Kit No. 72139
Decals: One version
Comments: Engraved panel lines, resin parts for cockpit and interior engine detail, photo-etch parts
Design work on the Nakajima Kikka began in September 1944, after glowing reports from the Japanese Air Attache in Berlin on the performance of the Messerschmitt Me 262 prompted the Imperial Navy to instruct Nakajima to design a twin-jet, single seat fighter based on the Nazi turbjojet. Although it never saw operational service, the Kikka (Orange Blossom) was to be Japan’s only self-powered turbojet to take flight during World War II. The Naval Staff specifications dictated a top speed of 432 mph (695 kph); a range of either 110 nautical miles with a bomb load of 1,102 lbs., or 150 nautical miles with a bomb load of 551 lbs.; a landing speed of 92 mph (148 kph) and a takeoff run of 1,150 feet (350 meters). Armament was to be two 30mm Type 5 cannon. The Kikka was to have folding wings to enable it to be hidden from Allied bombers in caves and tunnels, and also for ease of production by semi-skilled labor.
Designed by Kazuo Ohno and Kenichi Matsumura, the Kikka resembled the Me 262 externally but was smaller, with a noticeably thicker rear fuselage and a significantly less swept wing. In fact, the trailing edge of the Kikka’s wing was nearly at a right angle to the fuselage, like most conventional fighters of the day. Like the Me 262, the engines were mounted in their own nacelles, one on each wing. Initially the powerplant was to be a pair of Tsu-11 Campani-type engines capable of 441 lbs. thrust (200 kg). These were conventional piston engines that compressed air, which was then mixed with fuel and ignited. While this was a workable means of jet propulsion, it was less efficient than the turbojet which used a series of spinning turbine blades as a compressor.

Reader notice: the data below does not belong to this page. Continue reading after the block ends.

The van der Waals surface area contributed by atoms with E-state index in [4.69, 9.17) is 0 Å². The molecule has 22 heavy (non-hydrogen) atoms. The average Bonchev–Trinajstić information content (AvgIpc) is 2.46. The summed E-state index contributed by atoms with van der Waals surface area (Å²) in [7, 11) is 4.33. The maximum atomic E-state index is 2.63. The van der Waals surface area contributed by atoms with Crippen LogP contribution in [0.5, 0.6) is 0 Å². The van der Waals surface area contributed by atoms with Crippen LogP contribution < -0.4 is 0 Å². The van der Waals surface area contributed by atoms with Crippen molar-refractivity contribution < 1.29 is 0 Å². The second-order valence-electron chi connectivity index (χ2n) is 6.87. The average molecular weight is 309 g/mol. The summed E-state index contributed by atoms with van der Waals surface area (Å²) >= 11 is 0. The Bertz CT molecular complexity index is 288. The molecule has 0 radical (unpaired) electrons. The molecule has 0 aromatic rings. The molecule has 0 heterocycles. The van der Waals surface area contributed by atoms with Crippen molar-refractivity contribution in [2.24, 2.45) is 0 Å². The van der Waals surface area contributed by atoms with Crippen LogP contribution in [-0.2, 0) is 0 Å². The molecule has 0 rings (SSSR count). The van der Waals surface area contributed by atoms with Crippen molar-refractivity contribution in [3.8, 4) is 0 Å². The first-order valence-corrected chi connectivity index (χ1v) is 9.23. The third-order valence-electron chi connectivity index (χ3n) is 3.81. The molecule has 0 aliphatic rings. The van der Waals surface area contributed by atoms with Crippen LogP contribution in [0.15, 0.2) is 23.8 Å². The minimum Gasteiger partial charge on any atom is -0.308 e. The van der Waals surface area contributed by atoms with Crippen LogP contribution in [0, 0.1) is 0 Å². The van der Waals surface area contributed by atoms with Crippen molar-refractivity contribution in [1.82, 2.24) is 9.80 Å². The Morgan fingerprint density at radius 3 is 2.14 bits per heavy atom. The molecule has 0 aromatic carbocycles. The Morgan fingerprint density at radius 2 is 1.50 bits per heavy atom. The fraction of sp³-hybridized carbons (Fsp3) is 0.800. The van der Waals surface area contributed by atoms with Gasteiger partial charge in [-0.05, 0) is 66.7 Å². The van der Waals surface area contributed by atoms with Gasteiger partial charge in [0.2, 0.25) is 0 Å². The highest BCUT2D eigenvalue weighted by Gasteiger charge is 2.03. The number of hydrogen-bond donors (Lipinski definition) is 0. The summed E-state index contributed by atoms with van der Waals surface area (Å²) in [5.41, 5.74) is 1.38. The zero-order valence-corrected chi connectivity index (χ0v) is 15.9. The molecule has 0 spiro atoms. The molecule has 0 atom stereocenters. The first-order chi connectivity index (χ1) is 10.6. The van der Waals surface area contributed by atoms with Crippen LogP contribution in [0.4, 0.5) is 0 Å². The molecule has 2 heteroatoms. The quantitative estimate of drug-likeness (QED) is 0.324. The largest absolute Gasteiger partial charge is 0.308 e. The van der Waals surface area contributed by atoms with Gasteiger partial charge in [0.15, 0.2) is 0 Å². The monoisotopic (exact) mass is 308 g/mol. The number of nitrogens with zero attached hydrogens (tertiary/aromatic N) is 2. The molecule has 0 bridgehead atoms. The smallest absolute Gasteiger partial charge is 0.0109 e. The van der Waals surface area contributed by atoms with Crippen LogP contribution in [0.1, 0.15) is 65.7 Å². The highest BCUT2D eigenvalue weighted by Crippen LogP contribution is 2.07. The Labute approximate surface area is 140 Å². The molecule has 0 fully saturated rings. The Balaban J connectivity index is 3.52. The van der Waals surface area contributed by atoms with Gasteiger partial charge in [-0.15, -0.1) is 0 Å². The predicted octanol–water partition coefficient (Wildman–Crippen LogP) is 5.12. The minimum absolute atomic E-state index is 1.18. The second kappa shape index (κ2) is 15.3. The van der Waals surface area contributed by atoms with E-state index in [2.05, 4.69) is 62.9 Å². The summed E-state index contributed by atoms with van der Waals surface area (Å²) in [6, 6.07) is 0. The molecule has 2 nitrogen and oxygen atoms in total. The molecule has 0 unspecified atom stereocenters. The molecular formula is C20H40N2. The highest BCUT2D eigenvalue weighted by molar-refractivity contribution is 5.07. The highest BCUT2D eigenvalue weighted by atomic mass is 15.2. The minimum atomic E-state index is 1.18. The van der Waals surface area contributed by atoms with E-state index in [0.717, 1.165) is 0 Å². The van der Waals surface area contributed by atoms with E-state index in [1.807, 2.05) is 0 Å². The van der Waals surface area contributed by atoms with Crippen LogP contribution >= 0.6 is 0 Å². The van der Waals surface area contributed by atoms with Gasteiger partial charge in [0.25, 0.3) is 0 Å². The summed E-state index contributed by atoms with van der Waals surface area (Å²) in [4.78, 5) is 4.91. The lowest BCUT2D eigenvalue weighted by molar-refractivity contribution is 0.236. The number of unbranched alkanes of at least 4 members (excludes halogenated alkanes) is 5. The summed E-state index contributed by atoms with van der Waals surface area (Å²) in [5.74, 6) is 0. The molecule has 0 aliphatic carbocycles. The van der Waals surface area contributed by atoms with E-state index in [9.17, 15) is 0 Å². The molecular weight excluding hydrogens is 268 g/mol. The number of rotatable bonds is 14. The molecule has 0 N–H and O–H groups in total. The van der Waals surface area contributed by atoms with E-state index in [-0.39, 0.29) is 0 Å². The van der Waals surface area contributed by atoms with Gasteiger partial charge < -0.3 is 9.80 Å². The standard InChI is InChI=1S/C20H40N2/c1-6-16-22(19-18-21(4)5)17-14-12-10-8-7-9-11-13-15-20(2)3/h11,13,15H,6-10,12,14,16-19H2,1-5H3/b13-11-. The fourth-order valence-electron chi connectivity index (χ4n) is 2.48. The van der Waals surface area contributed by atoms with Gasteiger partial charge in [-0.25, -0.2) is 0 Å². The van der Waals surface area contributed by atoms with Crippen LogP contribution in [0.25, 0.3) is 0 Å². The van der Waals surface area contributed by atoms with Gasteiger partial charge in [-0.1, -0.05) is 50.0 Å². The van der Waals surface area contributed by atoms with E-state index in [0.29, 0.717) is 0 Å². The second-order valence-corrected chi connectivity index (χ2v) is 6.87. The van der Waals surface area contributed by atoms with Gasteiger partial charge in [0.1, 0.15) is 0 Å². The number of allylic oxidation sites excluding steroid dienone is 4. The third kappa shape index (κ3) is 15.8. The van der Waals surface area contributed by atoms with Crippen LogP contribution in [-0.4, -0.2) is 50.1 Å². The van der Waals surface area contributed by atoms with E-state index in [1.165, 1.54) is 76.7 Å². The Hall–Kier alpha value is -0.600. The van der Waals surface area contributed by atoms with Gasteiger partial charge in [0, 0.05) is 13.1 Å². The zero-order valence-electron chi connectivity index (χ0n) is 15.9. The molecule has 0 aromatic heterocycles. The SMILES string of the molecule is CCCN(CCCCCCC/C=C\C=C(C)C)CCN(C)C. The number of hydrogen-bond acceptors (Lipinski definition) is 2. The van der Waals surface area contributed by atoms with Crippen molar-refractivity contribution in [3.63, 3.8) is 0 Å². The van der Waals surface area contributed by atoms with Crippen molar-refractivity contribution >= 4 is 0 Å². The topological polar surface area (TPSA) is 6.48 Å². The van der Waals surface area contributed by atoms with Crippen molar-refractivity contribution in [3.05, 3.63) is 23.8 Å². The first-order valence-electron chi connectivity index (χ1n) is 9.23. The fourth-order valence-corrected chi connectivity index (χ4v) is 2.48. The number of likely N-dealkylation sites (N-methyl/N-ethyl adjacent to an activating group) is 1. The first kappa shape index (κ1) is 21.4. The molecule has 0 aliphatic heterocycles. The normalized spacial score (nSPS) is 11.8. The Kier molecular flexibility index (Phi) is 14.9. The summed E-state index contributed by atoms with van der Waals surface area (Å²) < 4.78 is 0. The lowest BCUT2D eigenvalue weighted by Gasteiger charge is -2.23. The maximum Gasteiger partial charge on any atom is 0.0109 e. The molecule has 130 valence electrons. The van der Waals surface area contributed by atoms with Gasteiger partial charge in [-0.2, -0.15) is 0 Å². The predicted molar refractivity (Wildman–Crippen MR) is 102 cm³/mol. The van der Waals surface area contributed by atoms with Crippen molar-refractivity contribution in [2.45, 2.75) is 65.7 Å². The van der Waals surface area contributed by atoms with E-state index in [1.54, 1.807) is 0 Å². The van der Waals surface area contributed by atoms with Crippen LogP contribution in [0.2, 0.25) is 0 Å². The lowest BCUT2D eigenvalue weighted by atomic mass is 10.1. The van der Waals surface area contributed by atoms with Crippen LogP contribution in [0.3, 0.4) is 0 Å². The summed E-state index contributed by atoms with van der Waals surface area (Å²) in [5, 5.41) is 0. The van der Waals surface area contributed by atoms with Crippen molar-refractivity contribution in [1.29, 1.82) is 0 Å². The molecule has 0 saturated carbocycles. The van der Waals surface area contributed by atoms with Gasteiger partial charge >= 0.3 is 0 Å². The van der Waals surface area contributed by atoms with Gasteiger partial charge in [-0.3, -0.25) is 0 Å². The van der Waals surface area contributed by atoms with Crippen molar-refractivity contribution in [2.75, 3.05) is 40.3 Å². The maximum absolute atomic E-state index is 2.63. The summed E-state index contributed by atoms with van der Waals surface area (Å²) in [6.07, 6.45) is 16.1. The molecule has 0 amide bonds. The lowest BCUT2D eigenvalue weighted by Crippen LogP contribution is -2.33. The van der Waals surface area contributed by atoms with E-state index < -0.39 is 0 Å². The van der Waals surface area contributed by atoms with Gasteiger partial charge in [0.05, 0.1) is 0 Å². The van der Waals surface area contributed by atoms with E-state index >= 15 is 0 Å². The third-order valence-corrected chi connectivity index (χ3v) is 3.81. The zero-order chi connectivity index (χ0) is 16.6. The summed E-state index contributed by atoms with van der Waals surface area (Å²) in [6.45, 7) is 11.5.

Nakajima soon replaced the Tsu-11 with a pair of Ne-12 turbojets of 750 lbs. thrust (340 kg), and while these were an improvement, they still did not produce sufficient thrust, and for a time the future of what was designated the Navy Special Attacker Kikka was in doubt.
However, photographs of the BMW 003 axial-flow turbojet, which powered both the Me 262 and the single-engined Heinkel He 162, had been obtained by Eng Aichi Iwaya of the Imperial Japanese Navy. From these photos, Ohno and Matsumura were able to design a similar and far more effective turbojet than the Ne-12, which was designated Ne-20. The Ne-20 developed 1,047 lbs. (475 kg) of thrust, and promised to help the Kikka meet all design specifications. The project to build Japan’s first jet fighter began to progress rapidly, but it came to fruition too late.
The first Kikka made its maiden flight from Kisarazu Naval Air Base with Lt. Commander Susumu Tanaoka at the controls on August 7, 1945 — the day after the American atomic bombing of the city of Hiroshima. The flight went well, lasting 20 minutes, causing concern only in the length of the take-off run. Two days after the first Kikka flight, the second atomic bombing at Nagasaki fueled more urgent discussion about possible surrender between Emperor Hirohito and his War Cabinet.